Facebook users make their personal data easy to retrieve, researchers say

Facebook logoHere's a story that will make you think twice about what you share on Facebook. Researchers with the University of British Columbia's NetSysLab let loose what are called "socialbots" on Facebook, and came away with 250 gigabytes of personally identifiable data. The results of the study show that Facebook users need to be much more cognizant of exactly what they share, and who they add as friends.

A socialbot is a bot that comes in the form of a faked user profile. The bot friend requests users on the site, and then once the requests are accepted, it downloads the personal information on the profile. NetSysLab researchers report a success rate of up to 80 percent in tricking Facebook users into adding the fake profiles and making matters worse, Facebook's protective measures did little to detect or prevent the researcher's infiltration.

Three years ago the social network created the Facebook Immune System, which has since evolved into a complex set of algorithms that inspects nearly every status and action on the site. It is intended to detect suspicious patterns of behavior, but NetSysLab researchers say it did little to prevent their efforts.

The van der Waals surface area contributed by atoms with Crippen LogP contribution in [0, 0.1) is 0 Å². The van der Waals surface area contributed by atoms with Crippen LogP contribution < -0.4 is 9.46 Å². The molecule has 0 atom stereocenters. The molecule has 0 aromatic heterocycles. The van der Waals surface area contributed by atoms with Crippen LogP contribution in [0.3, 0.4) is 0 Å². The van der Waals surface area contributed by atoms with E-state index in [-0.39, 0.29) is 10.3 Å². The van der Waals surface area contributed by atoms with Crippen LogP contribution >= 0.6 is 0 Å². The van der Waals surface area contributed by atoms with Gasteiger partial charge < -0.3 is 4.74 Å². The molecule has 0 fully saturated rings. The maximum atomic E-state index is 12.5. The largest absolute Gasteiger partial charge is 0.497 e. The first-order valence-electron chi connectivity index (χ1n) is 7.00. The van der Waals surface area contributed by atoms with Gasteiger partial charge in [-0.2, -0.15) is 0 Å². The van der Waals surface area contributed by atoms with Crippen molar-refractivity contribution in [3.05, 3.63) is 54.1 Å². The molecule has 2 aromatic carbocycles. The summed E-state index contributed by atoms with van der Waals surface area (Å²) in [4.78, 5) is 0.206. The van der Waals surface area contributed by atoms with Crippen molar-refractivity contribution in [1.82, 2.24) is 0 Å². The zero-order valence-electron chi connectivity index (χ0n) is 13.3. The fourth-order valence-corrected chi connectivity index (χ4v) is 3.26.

Researchers found that one in five Facebook users it initially targeted accepted friend requests from the bots even though they had no mutual friends. This increased to a 60 percent success rate among its friends of friends, allowing the 102 socialbots on the network to amass 3,000 friends within just the first few weeks of the eight week study.

About 46,500 Facebook users were affected, with 14,500 of them also having their physical address mined from their profile. The success with which these researchers had in not only adding Facebook users at random -- but also retrieving personal details -- should raise a red flag.

Security firm Sophos recommends that users practice caution in who they add on Facebook, and only share personal information with their closest friends. "You can choose to make people 'limited friends' who only have access to a cut-down version of your profile if you wish", the firm says. "This can be useful if you have associates who you do not wish to give full friend status to, or feel uncomfortable sharing personal information with".

Moral of the story? Don't add people you don't know.

Source: Betanews

Tags: Facebook, research, social networks

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